Ice.—No ice forms on Bellingham Harbor or Bay or on the approaches thereto from the Strait of Juan de Fuca to obstruct navigation.

Fogs.--Fogs may be expected at any time during the year in Puget Sound and connecting waters. Their density is greatest, however, during the months of October, November, and December.

Precipitation.—Bellingham and the vicinity experiences two distinct seasons during the year, the rainy season lasting from September to May. The dry season extends over the remaining months of the year. The mean annual precipitation in Bellingham for a period of 31 years, during which records were kept by the United States Weather Bureau, was 31.63 inches, the greatest amount of rainfall4.73 inches-occurring in December and the smallest amount—0.82 inch-occurring in July.

Temperature.—The mean annual temperature in the vicinity of Bellingham is 50.3° F. During a period of 27 years the mean maximum temperature was 58.3° F., and the mean minimum temperature 42.3° F.

The following information regarding climatic conditions in the vicinity of Bellingham has been furnished by the Weather Bureau, United States Department of Agriculture.

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Average maximum temperature, degrees Fahrenheit, for 27 years

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51.6 58.0 63. 2 67.8 71.8 | 71.5 66.4 59.1 51.7 47.2
Average minimum temperature, degrees Fahrenheit, for 27 years
36.8 40. 3 | 45.0 49.8 52. 2 52.0 47.9 43. 5 38. 6 35.7

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BRIDGES There are no bridges in Bellingham harbor which cross navigable waters.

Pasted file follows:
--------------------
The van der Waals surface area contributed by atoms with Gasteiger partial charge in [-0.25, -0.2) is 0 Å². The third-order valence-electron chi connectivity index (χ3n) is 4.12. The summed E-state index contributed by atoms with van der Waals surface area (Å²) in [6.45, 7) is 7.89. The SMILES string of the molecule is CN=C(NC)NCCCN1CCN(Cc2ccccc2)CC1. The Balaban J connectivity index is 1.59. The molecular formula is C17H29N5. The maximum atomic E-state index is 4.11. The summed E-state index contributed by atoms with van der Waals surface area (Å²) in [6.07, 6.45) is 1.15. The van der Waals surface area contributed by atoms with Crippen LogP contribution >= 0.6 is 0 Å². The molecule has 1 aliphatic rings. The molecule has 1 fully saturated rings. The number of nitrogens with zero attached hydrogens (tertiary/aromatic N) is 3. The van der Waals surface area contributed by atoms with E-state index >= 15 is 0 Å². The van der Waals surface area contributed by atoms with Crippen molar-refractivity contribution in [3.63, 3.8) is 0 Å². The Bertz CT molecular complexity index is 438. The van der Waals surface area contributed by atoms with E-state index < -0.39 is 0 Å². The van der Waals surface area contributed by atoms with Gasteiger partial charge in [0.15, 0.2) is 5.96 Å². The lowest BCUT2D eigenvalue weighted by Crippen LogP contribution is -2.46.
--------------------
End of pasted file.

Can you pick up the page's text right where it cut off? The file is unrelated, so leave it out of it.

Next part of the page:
HARBOR IMPROVEMENTS Bellingham Harbor has been improved under projects adopted by the River and Harbor Acts of June 25, 1910, and July 3, 1930. The 1910 act provided for the dredging of a waterway across the flats to the mouth of Whatcom Creek 5,100 feet long and 363.2 feet wide, having a depth of 26 feet for the outer 3,800 feet and 18 feet for the inner 1,300 feet. The act of 1930 provided for the dredging of an entrance channel in Squalicum Creek Waterway, 200 feet wide and 26 feet deep, from deep water in Bellingham Bay to the main pierhead line. Depths refer to the plane of mean lower low water. This project was completed in 1931. Shoals were removed from the inner portion of Whatcom Creek Waterway in 1918, 1920, 1924, 1931, and 1933.

The existing project was modified by the River and Harbor Act of August 26, 1937, and provides for the maintenance of the inner portion of Squalicum Creek Waterway and of the rubble stone breakwater along the southerly side. This has been constructed by local interests to a crest height of 14 feet.


The act of Congress authorizing the development of the present project for Whatcom Creek Waterway required that local interests provide all necessary bulkheads and groins and pay for all necessary filling in connection with the improvement. These conditions were fully complied with. In addition to the work above mentioned the city of Bellingham has excavated a basin at the outer end of Whatcom Creek Waterway 1,000 feet long, 330 feet wide, and 35 feet deep at mean lower low water, and the port commission has dredged an area in front of its terminal 600 feet long, 210 feet wide, to a depth of 35 feet below mean lower low water.